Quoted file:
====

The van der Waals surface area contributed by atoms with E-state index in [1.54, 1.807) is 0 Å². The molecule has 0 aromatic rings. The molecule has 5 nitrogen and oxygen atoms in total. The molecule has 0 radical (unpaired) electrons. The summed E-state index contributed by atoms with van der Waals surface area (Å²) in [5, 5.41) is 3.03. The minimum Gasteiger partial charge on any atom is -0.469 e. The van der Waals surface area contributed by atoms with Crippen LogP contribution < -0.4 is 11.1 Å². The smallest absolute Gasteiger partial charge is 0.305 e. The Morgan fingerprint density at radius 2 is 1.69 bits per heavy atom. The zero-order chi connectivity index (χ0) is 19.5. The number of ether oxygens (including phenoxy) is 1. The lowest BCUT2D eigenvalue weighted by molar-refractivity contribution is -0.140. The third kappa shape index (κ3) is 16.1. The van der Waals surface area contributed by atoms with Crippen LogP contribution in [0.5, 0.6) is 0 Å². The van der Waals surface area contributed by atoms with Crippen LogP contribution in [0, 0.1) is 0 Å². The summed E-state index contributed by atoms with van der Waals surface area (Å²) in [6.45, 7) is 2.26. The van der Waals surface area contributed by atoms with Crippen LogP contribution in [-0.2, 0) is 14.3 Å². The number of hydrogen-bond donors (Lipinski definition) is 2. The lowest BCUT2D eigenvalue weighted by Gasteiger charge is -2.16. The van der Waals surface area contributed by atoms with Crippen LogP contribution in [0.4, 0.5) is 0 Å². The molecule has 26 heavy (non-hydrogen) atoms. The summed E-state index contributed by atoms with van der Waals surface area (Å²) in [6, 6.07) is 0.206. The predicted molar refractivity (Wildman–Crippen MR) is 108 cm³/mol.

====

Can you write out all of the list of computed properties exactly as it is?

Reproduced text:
The van der Waals surface area contributed by atoms with E-state index in [1.54, 1.807) is 0 Å². The molecule has 0 aromatic rings. The molecule has 5 nitrogen and oxygen atoms in total. The molecule has 0 radical (unpaired) electrons. The summed E-state index contributed by atoms with van der Waals surface area (Å²) in [5, 5.41) is 3.03. The minimum Gasteiger partial charge on any atom is -0.469 e. The van der Waals surface area contributed by atoms with Crippen LogP contribution < -0.4 is 11.1 Å². The smallest absolute Gasteiger partial charge is 0.305 e. The Morgan fingerprint density at radius 2 is 1.69 bits per heavy atom. The zero-order chi connectivity index (χ0) is 19.5. The number of ether oxygens (including phenoxy) is 1. The lowest BCUT2D eigenvalue weighted by molar-refractivity contribution is -0.140. The third kappa shape index (κ3) is 16.1. The van der Waals surface area contributed by atoms with Crippen LogP contribution in [0.5, 0.6) is 0 Å². The van der Waals surface area contributed by atoms with Crippen LogP contribution in [0, 0.1) is 0 Å². The summed E-state index contributed by atoms with van der Waals surface area (Å²) in [6.45, 7) is 2.26. The van der Waals surface area contributed by atoms with Crippen LogP contribution in [-0.2, 0) is 14.3 Å². The number of hydrogen-bond donors (Lipinski definition) is 2. The lowest BCUT2D eigenvalue weighted by Gasteiger charge is -2.16. The van der Waals surface area contributed by atoms with Crippen LogP contribution in [0.4, 0.5) is 0 Å². The molecule has 26 heavy (non-hydrogen) atoms. The summed E-state index contributed by atoms with van der Waals surface area (Å²) in [6, 6.07) is 0.206. The predicted molar refractivity (Wildman–Crippen MR) is 108 cm³/mol.